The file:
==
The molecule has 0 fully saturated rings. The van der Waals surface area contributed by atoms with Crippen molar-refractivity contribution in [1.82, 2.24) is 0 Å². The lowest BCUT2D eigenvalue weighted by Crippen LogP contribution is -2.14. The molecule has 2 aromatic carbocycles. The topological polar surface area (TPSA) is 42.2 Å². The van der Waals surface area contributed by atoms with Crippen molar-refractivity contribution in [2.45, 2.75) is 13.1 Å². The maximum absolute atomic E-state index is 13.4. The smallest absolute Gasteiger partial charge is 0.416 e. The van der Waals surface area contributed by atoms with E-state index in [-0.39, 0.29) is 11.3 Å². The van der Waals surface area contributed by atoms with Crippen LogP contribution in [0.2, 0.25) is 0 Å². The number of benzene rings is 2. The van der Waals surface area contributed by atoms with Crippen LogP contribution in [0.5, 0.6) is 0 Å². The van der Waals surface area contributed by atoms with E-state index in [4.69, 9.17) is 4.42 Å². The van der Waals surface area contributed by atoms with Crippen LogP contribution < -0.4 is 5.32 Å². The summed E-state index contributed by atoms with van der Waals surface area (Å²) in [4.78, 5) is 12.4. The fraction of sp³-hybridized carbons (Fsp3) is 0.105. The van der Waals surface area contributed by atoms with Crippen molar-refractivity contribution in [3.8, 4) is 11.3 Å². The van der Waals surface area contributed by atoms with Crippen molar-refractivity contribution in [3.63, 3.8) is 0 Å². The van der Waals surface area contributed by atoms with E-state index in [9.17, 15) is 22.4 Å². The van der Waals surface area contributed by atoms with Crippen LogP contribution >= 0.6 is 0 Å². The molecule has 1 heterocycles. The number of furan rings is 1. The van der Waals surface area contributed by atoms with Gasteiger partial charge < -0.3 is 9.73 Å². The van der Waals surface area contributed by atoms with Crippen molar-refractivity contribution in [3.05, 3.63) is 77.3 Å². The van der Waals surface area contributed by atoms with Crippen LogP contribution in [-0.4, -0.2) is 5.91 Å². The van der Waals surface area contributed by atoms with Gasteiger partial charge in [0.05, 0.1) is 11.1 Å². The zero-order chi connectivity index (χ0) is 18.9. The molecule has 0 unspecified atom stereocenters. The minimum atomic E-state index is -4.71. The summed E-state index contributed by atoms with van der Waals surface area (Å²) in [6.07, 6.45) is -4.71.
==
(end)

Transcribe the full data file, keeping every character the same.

The molecule has 0 fully saturated rings. The van der Waals surface area contributed by atoms with Crippen molar-refractivity contribution in [1.82, 2.24) is 0 Å². The lowest BCUT2D eigenvalue weighted by Crippen LogP contribution is -2.14. The molecule has 2 aromatic carbocycles. The topological polar surface area (TPSA) is 42.2 Å². The van der Waals surface area contributed by atoms with Crippen molar-refractivity contribution in [2.45, 2.75) is 13.1 Å². The maximum absolute atomic E-state index is 13.4. The smallest absolute Gasteiger partial charge is 0.416 e. The van der Waals surface area contributed by atoms with E-state index in [-0.39, 0.29) is 11.3 Å². The van der Waals surface area contributed by atoms with Crippen LogP contribution in [0.2, 0.25) is 0 Å². The number of benzene rings is 2. The van der Waals surface area contributed by atoms with Crippen LogP contribution in [0.5, 0.6) is 0 Å². The van der Waals surface area contributed by atoms with E-state index in [4.69, 9.17) is 4.42 Å². The van der Waals surface area contributed by atoms with Crippen LogP contribution < -0.4 is 5.32 Å². The summed E-state index contributed by atoms with van der Waals surface area (Å²) in [4.78, 5) is 12.4. The fraction of sp³-hybridized carbons (Fsp3) is 0.105. The van der Waals surface area contributed by atoms with Crippen molar-refractivity contribution in [3.8, 4) is 11.3 Å². The van der Waals surface area contributed by atoms with Crippen molar-refractivity contribution in [3.63, 3.8) is 0 Å². The van der Waals surface area contributed by atoms with E-state index in [9.17, 15) is 22.4 Å². The van der Waals surface area contributed by atoms with Crippen LogP contribution >= 0.6 is 0 Å². The molecule has 1 heterocycles. The number of furan rings is 1. The van der Waals surface area contributed by atoms with Gasteiger partial charge < -0.3 is 9.73 Å². The van der Waals surface area contributed by atoms with Crippen molar-refractivity contribution in [3.05, 3.63) is 77.3 Å². The van der Waals surface area contributed by atoms with Crippen LogP contribution in [-0.4, -0.2) is 5.91 Å². The van der Waals surface area contributed by atoms with Gasteiger partial charge in [0.05, 0.1) is 11.1 Å². The zero-order chi connectivity index (χ0) is 18.9. The molecule has 0 unspecified atom stereocenters. The minimum atomic E-state index is -4.71. The summed E-state index contributed by atoms with van der Waals surface area (Å²) in [6.07, 6.45) is -4.71.